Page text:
By Kaitlyn Hoevelmann, Public Affairs Staff
You may have heard the term “capital buffer” or “countercyclical capital buffer” in the news, and are curious about what that is. A countercyclical capital buffer sounds complex, but the concept is simpler than it seems.
Let’s break down the term, building it one word at a time.
We’ll start with capital by way of a simplified explanation of a bank’s balance sheet. Generally speaking, capital is the difference between a bank’s assets, or what it owns (e.g., cash, interest-bearing loans and securities) and its liabilities, or what it owes (e.g., customer deposits).
Capital can be considered the bank’s net worth, or its equity value to shareholders. The more capital on a bank’s balance sheet, the better its ability to absorb losses. Commercial banks are subject to minimum regulatory capital requirements, taking into account the risk characteristics of assets.
A capital buffer is capital that a bank must hold in addition to the minimum requirement. One type of capital that matters for regulatory purposes is Common Equity Tier 1, which consists mostly of the bank’s common stock; Tier 1 capital is a gauge of the financial strength of a bank.
A countercyclical capital buffer is a type of capital buffer that regulators might impose on banks. The first word, “countercyclical,” adds a “when” element to the term.
A countercyclical capital buffer would raise banks’ capital requirements during economic expansions, with banks required to maintain a higher capital-to-asset ratio when the economy is performing well and loan volumes are growing rapidly. Conversely, it would require a lower capital-to-asset ratio during recessions, as the Cleveland Fed explained in a 2018 Economic Commentary article.
A buffer is often used to describe a cushion or protective barrier of some sort, aimed to reduce shock or damage. A countercyclical capital buffer is meant to do just that.
By forcing banks to hold proportionally more capital “when their assets grow rapidly (i.e., when they make a lot of loans), regulators can ensure that a larger buffer protects bank solvency should the value of those assets drop,” wrote St. Louis Fed Economist Miguel Faria e Castro in a 2019 Economic Synopses essay.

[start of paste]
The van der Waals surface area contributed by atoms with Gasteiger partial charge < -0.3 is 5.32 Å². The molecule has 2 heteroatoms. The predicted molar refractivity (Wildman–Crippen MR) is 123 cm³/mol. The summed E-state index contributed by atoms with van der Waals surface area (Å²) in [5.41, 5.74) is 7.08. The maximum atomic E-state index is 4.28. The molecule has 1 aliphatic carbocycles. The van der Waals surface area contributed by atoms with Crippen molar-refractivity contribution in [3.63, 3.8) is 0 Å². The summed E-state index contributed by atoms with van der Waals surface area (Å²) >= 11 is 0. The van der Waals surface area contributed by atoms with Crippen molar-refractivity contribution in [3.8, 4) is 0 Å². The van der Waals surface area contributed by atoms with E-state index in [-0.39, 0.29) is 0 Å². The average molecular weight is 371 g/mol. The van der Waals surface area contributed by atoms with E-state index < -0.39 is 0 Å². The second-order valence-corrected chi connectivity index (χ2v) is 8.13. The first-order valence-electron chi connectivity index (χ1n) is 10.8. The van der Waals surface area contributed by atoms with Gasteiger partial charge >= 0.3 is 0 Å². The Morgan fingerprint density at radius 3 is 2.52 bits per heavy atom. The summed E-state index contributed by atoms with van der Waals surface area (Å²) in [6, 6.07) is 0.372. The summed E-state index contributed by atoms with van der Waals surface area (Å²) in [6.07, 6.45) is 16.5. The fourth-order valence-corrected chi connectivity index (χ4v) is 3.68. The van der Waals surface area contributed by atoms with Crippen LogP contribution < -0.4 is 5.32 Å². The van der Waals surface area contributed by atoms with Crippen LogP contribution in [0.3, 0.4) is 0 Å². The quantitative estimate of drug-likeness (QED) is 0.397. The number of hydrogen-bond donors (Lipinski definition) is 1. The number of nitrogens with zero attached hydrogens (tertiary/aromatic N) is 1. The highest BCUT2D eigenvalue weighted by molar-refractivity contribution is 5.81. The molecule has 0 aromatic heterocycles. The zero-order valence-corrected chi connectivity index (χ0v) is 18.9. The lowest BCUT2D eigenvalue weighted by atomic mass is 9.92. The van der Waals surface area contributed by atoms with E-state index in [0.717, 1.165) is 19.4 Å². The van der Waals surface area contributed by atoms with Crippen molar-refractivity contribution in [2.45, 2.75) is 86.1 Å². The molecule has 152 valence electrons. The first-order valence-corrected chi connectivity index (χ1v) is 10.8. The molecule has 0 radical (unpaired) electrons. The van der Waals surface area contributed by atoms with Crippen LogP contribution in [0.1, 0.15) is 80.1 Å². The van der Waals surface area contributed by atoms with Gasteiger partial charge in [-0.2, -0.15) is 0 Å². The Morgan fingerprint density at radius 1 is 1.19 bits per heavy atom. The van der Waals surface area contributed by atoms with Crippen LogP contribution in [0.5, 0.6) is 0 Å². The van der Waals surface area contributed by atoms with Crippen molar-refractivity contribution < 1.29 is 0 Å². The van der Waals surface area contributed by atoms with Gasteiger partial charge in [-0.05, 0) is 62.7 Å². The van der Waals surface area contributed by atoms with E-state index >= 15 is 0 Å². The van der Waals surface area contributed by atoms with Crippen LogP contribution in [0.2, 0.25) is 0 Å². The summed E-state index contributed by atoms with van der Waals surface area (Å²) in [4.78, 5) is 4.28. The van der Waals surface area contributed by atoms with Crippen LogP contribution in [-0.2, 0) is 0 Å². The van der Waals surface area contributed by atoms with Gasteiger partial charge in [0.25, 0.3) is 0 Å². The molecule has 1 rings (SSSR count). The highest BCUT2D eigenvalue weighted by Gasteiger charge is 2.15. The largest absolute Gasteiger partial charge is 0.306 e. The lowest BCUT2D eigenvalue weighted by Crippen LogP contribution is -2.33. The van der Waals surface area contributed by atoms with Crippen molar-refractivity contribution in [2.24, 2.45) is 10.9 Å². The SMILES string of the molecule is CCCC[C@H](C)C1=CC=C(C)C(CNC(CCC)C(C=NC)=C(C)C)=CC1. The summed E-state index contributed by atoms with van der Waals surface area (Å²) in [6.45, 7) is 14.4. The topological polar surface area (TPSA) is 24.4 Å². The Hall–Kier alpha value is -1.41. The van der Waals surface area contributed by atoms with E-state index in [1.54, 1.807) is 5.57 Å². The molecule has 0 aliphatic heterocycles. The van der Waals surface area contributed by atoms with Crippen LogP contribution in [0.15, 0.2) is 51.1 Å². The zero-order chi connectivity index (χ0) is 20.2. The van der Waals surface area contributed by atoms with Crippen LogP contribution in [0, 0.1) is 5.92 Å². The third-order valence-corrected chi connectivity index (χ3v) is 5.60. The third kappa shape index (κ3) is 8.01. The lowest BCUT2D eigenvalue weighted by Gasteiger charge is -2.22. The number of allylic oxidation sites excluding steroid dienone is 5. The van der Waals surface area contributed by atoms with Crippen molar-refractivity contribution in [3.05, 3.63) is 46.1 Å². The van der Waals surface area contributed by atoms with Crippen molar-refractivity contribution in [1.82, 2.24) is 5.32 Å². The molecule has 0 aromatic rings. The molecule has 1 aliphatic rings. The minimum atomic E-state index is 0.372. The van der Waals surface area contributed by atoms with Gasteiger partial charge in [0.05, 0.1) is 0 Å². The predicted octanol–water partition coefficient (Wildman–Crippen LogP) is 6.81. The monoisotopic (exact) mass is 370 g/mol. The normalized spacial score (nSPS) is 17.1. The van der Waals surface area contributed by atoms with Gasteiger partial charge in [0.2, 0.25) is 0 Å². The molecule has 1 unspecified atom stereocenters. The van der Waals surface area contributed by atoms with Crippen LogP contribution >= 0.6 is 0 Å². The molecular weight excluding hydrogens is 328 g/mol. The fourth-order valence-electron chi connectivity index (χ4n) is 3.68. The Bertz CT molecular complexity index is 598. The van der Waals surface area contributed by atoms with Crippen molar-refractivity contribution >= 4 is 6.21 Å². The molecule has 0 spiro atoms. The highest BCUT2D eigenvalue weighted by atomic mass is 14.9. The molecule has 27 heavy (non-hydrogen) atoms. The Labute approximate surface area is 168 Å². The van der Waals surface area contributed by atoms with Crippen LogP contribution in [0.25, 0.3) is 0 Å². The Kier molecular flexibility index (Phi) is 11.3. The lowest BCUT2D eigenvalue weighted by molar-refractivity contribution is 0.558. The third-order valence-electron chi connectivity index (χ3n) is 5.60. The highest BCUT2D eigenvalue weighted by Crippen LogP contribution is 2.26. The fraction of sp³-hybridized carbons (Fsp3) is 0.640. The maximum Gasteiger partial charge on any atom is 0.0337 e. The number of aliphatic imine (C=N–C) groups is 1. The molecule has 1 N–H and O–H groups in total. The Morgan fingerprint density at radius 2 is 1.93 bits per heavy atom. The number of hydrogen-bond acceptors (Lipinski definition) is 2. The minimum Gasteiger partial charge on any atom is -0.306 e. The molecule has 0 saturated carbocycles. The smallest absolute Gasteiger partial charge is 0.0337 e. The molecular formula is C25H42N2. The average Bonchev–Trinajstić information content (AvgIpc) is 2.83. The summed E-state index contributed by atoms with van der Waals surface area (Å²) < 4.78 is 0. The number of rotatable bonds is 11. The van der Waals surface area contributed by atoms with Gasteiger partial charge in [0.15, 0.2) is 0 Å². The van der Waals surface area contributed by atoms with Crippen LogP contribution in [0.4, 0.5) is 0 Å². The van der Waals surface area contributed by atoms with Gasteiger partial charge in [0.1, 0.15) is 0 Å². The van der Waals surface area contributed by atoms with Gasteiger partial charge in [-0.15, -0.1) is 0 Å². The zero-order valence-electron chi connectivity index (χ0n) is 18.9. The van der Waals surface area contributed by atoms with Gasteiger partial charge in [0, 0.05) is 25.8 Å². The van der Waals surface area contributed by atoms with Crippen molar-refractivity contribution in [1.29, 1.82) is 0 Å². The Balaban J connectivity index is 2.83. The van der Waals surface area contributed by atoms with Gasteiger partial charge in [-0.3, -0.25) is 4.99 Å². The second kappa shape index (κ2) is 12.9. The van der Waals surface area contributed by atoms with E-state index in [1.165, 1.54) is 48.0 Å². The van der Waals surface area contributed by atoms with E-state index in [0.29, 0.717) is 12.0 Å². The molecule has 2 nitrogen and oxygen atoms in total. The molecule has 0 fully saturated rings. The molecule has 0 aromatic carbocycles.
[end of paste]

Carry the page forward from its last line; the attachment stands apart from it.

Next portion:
During a recession, he explained, bank assets (e.g., loans) are likely to lose value. Banks need more capital during downturns, said the Cleveland Fed, since they sustain capital losses during recessions that decrease their capital-to-asset ratios. In order to restore these ratios, banks may lend less, leading to more severe recessions and even larger capital losses.
The extra capital buffer can help ensure that banks have sufficient capital—a bigger cushion—to absorb those losses. This is a proactive attempt to protect against insolvency and possible future downturns.
One possible advantage of implementing CCyBs is that they could help limit systemic risks. Many economists argue that rapid growth of credit contributed to the global financial crisis of 2007-09 and the Great Recession that followed.
Faria e Castro of the St. Louis Fed has found that use of the CCyB as a regulatory tool could have helped prevent the financial crisis and a large drop in consumption around 2007-08, though not necessarily the Great Recession that followed. He said it would have created a “soft landing” for the U.S. economy.
For banks, though, a possible bottom-line downside to the CCyB is that lending wouldn’t be as profitable during good times if they are required to hold higher levels of capital.